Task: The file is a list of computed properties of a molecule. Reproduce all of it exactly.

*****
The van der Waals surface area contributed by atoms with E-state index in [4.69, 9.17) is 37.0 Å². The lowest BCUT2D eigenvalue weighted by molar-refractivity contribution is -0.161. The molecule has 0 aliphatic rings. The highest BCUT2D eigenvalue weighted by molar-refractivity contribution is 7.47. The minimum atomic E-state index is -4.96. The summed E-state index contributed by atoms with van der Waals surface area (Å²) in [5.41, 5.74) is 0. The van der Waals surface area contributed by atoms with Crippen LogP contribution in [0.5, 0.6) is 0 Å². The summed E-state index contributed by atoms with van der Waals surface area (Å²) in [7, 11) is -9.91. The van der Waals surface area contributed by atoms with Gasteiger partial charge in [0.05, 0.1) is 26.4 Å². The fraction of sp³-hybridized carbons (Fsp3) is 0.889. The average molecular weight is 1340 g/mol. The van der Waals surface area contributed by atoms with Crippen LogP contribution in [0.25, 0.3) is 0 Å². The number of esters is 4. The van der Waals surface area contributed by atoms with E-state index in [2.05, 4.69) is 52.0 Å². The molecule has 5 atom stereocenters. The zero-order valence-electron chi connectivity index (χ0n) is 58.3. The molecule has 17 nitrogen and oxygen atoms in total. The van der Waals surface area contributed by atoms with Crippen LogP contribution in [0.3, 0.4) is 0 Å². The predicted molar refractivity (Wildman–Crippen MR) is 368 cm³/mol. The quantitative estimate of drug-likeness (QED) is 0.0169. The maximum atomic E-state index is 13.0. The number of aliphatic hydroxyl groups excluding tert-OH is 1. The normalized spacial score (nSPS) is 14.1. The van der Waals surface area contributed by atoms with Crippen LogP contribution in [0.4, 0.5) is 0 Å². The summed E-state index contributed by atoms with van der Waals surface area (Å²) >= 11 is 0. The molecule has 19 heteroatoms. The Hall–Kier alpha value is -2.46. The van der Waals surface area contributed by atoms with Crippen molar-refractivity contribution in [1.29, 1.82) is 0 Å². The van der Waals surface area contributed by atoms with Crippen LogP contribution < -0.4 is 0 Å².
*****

The van der Waals surface area contributed by atoms with E-state index in [4.69, 9.17) is 37.0 Å². The lowest BCUT2D eigenvalue weighted by molar-refractivity contribution is -0.161. The molecule has 0 aliphatic rings. The highest BCUT2D eigenvalue weighted by molar-refractivity contribution is 7.47. The minimum atomic E-state index is -4.96. The summed E-state index contributed by atoms with van der Waals surface area (Å²) in [5.41, 5.74) is 0. The van der Waals surface area contributed by atoms with Crippen LogP contribution in [0.5, 0.6) is 0 Å². The summed E-state index contributed by atoms with van der Waals surface area (Å²) in [7, 11) is -9.91. The van der Waals surface area contributed by atoms with Gasteiger partial charge in [0.05, 0.1) is 26.4 Å². The fraction of sp³-hybridized carbons (Fsp3) is 0.889. The average molecular weight is 1340 g/mol. The van der Waals surface area contributed by atoms with Crippen LogP contribution in [0.25, 0.3) is 0 Å². The number of esters is 4. The van der Waals surface area contributed by atoms with E-state index in [2.05, 4.69) is 52.0 Å². The molecule has 5 atom stereocenters. The zero-order valence-electron chi connectivity index (χ0n) is 58.3. The molecule has 17 nitrogen and oxygen atoms in total. The van der Waals surface area contributed by atoms with Crippen LogP contribution in [0.3, 0.4) is 0 Å². The predicted molar refractivity (Wildman–Crippen MR) is 368 cm³/mol. The quantitative estimate of drug-likeness (QED) is 0.0169. The maximum atomic E-state index is 13.0. The number of aliphatic hydroxyl groups excluding tert-OH is 1. The normalized spacial score (nSPS) is 14.1. The van der Waals surface area contributed by atoms with Crippen LogP contribution in [0.4, 0.5) is 0 Å². The summed E-state index contributed by atoms with van der Waals surface area (Å²) >= 11 is 0. The molecule has 19 heteroatoms. The Hall–Kier alpha value is -2.46. The van der Waals surface area contributed by atoms with Crippen molar-refractivity contribution in [1.29, 1.82) is 0 Å². The van der Waals surface area contributed by atoms with Crippen LogP contribution < -0.4 is 0 Å².